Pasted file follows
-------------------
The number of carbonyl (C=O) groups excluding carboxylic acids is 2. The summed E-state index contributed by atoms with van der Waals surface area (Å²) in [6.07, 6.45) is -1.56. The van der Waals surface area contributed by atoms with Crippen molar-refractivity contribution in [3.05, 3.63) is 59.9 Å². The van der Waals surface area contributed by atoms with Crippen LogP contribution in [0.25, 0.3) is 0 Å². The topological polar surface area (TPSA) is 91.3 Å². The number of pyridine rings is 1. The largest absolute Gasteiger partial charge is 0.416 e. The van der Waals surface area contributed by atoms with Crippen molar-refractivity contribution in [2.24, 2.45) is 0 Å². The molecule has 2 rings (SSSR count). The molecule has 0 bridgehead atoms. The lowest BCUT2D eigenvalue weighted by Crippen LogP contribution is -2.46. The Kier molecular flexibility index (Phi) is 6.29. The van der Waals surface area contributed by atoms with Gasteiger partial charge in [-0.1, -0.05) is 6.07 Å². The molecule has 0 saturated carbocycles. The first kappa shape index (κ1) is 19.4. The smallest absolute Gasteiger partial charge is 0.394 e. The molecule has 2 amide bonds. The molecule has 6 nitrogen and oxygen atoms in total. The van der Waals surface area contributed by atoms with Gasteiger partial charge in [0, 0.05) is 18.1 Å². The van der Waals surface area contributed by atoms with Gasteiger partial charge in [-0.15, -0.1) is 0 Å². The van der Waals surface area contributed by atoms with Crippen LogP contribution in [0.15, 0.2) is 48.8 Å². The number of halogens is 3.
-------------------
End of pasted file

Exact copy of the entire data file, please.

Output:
The number of carbonyl (C=O) groups excluding carboxylic acids is 2. The summed E-state index contributed by atoms with van der Waals surface area (Å²) in [6.07, 6.45) is -1.56. The van der Waals surface area contributed by atoms with Crippen molar-refractivity contribution in [3.05, 3.63) is 59.9 Å². The van der Waals surface area contributed by atoms with Crippen LogP contribution in [0.25, 0.3) is 0 Å². The topological polar surface area (TPSA) is 91.3 Å². The number of pyridine rings is 1. The largest absolute Gasteiger partial charge is 0.416 e. The van der Waals surface area contributed by atoms with Crippen molar-refractivity contribution in [2.24, 2.45) is 0 Å². The molecule has 2 rings (SSSR count). The molecule has 0 bridgehead atoms. The lowest BCUT2D eigenvalue weighted by Crippen LogP contribution is -2.46. The Kier molecular flexibility index (Phi) is 6.29. The van der Waals surface area contributed by atoms with Gasteiger partial charge in [-0.1, -0.05) is 6.07 Å². The molecule has 0 saturated carbocycles. The first kappa shape index (κ1) is 19.4. The smallest absolute Gasteiger partial charge is 0.394 e. The molecule has 2 amide bonds. The molecule has 6 nitrogen and oxygen atoms in total. The van der Waals surface area contributed by atoms with Gasteiger partial charge in [0, 0.05) is 18.1 Å². The van der Waals surface area contributed by atoms with Gasteiger partial charge in [-0.15, -0.1) is 0 Å². The van der Waals surface area contributed by atoms with Crippen LogP contribution in [0.15, 0.2) is 48.8 Å². The number of halogens is 3.